Of course, the blame for this bloom will be placed on the usual suspects.


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The Climate Catastrophe™ strikes again!

This has been a regular occurrence in the Caribbean for at least a decade

DarthBagel | March 15, 2023 at 10:10 am

5,000 miles wide? Shenanigans.

It’s less than 4,300 miles from Miami to pretty much any point on the west coast of Africa above the equator. The circumference of the Earth is only 25,000 miles, for crying out loud. This alleged seaweed bloom would barely fit in the distance from Los Angeles to Tokyo (5,500 miles).

Yeah, you’re citing the Post who cites NBC News but I’d like to think that *somebody* in this chain would do a sanity check on this number. Something twice the size of the continental US isn’t going to just inconveniently wash ashore in Florida — it would clog the entire Caribbean.

Wow. Never seen anything like this on WA beaches … once in awhile there’s a small pile of bull kelp washed in by a storm or high tide … but that stuff! Looks a bit like ‘the milfoil of the sea’ to me …

    GWB in reply to MrE. | March 15, 2023 at 11:40 am

    And for the same reason coeds don’t flock to WA beaches for Spring Break – because it’s cold up there. Even the kelp doesn’t want to spend time on the beaches up there!

    (I’ve enjoyed my time on PNW beaches. But it’s never been the same experience as Gulf Coast or southern Atlantic beaches (or in Jamaica). Flannel bikinis should not be a thing.)

      MrE in reply to GWB. | March 15, 2023 at 12:35 pm

      A form fitting wet suit can be eye-catching. You realize it will take me hours to wipe the image of buffalo plaid flannel bikinis from my minds-eye, right? 😉

rhhardin | March 15, 2023 at 10:51 am

There must be a way to prevent it, like adding oil to the water.

chaggard | March 15, 2023 at 11:31 am

Wow. 5,000 miles wide and headed for Florida’s Gulf coast? I didn’t think the Gulf of Mexico was that wide. How could it hold a mass of seaweed twice its area?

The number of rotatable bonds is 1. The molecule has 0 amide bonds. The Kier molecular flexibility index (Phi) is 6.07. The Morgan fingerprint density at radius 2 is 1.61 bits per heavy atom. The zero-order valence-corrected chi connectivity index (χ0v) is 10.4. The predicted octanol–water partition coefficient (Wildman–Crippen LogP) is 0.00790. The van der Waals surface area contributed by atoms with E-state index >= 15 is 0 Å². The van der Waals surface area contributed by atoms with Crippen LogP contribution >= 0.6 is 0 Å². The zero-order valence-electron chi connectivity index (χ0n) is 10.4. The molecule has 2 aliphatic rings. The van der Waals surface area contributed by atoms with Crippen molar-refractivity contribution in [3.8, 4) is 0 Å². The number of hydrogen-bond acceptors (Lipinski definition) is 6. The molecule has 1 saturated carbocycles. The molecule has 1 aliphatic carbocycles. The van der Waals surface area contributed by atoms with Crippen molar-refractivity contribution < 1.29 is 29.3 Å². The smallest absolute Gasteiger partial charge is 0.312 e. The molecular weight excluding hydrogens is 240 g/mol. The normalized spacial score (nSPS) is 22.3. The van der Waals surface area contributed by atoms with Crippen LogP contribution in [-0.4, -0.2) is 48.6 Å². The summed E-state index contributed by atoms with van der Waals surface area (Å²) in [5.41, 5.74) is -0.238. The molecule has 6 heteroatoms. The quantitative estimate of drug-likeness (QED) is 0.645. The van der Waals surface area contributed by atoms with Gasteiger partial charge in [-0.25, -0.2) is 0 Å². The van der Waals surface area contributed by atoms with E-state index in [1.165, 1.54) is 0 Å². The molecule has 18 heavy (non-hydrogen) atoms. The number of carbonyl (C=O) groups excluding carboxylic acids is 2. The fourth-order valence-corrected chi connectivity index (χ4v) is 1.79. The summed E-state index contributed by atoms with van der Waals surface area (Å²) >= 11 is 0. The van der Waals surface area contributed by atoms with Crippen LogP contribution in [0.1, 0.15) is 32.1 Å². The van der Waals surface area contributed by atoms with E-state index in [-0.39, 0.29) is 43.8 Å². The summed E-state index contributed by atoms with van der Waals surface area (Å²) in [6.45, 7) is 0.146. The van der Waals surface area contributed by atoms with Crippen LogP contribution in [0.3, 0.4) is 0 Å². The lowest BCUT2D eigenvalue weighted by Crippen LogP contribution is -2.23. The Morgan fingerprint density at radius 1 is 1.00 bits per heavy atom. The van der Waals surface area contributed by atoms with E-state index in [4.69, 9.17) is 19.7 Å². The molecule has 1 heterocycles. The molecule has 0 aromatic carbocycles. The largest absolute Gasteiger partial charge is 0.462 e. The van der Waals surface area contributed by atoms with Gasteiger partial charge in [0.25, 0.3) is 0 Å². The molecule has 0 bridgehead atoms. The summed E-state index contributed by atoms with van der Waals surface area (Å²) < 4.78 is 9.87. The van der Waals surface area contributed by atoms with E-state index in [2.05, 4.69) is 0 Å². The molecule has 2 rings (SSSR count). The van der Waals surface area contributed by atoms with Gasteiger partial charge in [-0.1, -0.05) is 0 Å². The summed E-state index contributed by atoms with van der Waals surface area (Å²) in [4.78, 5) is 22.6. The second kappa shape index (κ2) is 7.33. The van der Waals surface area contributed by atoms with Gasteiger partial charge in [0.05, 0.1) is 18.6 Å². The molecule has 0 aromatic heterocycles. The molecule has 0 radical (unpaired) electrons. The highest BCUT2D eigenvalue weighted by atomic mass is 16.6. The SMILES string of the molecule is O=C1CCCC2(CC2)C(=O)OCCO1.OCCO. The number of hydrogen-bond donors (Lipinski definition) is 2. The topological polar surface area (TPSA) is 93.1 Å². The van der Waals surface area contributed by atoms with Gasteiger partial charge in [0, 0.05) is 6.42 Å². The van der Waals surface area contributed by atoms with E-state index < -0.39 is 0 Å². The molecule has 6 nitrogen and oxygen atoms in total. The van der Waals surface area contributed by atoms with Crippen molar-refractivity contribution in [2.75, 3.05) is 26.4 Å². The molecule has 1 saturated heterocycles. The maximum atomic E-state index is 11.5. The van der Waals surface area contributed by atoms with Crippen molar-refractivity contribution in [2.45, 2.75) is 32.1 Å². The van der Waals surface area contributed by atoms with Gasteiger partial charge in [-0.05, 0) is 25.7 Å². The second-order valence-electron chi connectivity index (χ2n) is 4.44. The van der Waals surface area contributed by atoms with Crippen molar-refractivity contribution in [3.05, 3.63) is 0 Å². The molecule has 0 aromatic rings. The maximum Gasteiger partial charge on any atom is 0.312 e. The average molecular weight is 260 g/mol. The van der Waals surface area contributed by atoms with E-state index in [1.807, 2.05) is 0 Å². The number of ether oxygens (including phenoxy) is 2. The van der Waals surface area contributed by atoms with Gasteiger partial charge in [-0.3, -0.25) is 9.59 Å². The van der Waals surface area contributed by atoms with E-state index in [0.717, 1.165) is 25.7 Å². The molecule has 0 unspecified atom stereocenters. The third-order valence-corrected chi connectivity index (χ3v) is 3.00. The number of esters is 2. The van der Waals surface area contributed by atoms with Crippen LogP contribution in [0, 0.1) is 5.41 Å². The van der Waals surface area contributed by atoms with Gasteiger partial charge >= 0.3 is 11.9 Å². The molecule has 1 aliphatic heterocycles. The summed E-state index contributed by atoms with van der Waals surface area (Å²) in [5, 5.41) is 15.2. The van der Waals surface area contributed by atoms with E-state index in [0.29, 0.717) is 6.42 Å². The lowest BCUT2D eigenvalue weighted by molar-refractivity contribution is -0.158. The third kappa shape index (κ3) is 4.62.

twice the width of the continental US
drifting ominously toward the Sunshine State
My problem is with this reporting. If it’s twice the width of the freakin’ US, how is it ONLY headed towards Florida? Florida’s Atlantic coast is about 500 miles long. If a huge chunk of it will miss Florida and slide into the Caribbean, why isn’t that mentioned? Will it hit Cuba and Puerto Rico, too?

Gosport | March 15, 2023 at 12:33 pm

Great opportunity for fertilizer manufacturers to scoop that stuff, grind it up up and compost it.

But I wouldn’t want to live downwind of them.

buck61 | March 15, 2023 at 1:29 pm

Why not market the beach front resort to the vegan crowd, they would be in heaven with all that free food just steps away.

BierceAmbrose | March 15, 2023 at 3:00 pm

Also, Gaia says, math is climate denialist. Except for the “math” that says give us more money to fix the thing. That’s legit.

Michael Johnson | March 15, 2023 at 3:43 pm

I’m from Redondo Beach, and I can’t recall ever seeing a massive swath of seaweed. Maybe Catalina Island keeps it away.

E Howard Hunt | March 15, 2023 at 3:58 pm

A 5,000 mile wide blob visible from space…. Is Stacey Abrams relocating to Florida?

joejoejoe | March 16, 2023 at 7:16 am